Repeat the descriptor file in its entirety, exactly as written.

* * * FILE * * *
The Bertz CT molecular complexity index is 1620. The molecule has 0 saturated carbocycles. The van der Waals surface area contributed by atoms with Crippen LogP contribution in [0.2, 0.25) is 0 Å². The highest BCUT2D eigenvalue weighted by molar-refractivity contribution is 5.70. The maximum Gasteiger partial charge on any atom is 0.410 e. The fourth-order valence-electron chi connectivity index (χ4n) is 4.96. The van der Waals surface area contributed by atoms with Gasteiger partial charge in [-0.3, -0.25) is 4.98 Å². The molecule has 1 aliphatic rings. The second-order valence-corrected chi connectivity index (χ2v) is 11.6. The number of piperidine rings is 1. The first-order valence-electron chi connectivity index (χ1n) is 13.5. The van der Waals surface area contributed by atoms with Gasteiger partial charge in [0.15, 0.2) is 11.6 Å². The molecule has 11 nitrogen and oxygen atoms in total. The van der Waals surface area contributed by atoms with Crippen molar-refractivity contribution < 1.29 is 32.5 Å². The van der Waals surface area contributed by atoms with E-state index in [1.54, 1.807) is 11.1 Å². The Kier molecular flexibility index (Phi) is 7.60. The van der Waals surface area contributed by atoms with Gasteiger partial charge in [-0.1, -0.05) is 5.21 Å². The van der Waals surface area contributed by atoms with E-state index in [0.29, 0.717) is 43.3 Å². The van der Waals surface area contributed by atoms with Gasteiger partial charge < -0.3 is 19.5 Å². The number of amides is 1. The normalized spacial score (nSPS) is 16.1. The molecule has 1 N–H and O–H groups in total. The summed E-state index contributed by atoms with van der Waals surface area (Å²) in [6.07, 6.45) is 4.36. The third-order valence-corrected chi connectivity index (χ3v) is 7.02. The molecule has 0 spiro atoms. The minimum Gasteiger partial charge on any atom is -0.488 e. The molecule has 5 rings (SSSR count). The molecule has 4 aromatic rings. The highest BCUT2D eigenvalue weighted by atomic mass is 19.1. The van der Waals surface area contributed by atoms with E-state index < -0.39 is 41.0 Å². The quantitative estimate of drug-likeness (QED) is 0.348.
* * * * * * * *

The Bertz CT molecular complexity index is 1620. The molecule has 0 saturated carbocycles. The van der Waals surface area contributed by atoms with Crippen LogP contribution in [0.2, 0.25) is 0 Å². The highest BCUT2D eigenvalue weighted by molar-refractivity contribution is 5.70. The maximum Gasteiger partial charge on any atom is 0.410 e. The fourth-order valence-electron chi connectivity index (χ4n) is 4.96. The van der Waals surface area contributed by atoms with Gasteiger partial charge in [-0.3, -0.25) is 4.98 Å². The molecule has 1 aliphatic rings. The second-order valence-corrected chi connectivity index (χ2v) is 11.6. The number of piperidine rings is 1. The first-order valence-electron chi connectivity index (χ1n) is 13.5. The van der Waals surface area contributed by atoms with Gasteiger partial charge in [0.15, 0.2) is 11.6 Å². The molecule has 11 nitrogen and oxygen atoms in total. The van der Waals surface area contributed by atoms with Crippen molar-refractivity contribution < 1.29 is 32.5 Å². The van der Waals surface area contributed by atoms with E-state index in [1.54, 1.807) is 11.1 Å². The Kier molecular flexibility index (Phi) is 7.60. The van der Waals surface area contributed by atoms with Gasteiger partial charge in [-0.1, -0.05) is 5.21 Å². The van der Waals surface area contributed by atoms with E-state index in [0.29, 0.717) is 43.3 Å². The van der Waals surface area contributed by atoms with Gasteiger partial charge < -0.3 is 19.5 Å². The number of amides is 1. The normalized spacial score (nSPS) is 16.1. The molecule has 1 N–H and O–H groups in total. The summed E-state index contributed by atoms with van der Waals surface area (Å²) in [6.07, 6.45) is 4.36. The third-order valence-corrected chi connectivity index (χ3v) is 7.02. The molecule has 0 spiro atoms. The minimum Gasteiger partial charge on any atom is -0.488 e. The molecule has 5 rings (SSSR count). The molecule has 4 aromatic rings. The highest BCUT2D eigenvalue weighted by atomic mass is 19.1. The van der Waals surface area contributed by atoms with E-state index < -0.39 is 41.0 Å². The quantitative estimate of drug-likeness (QED) is 0.348.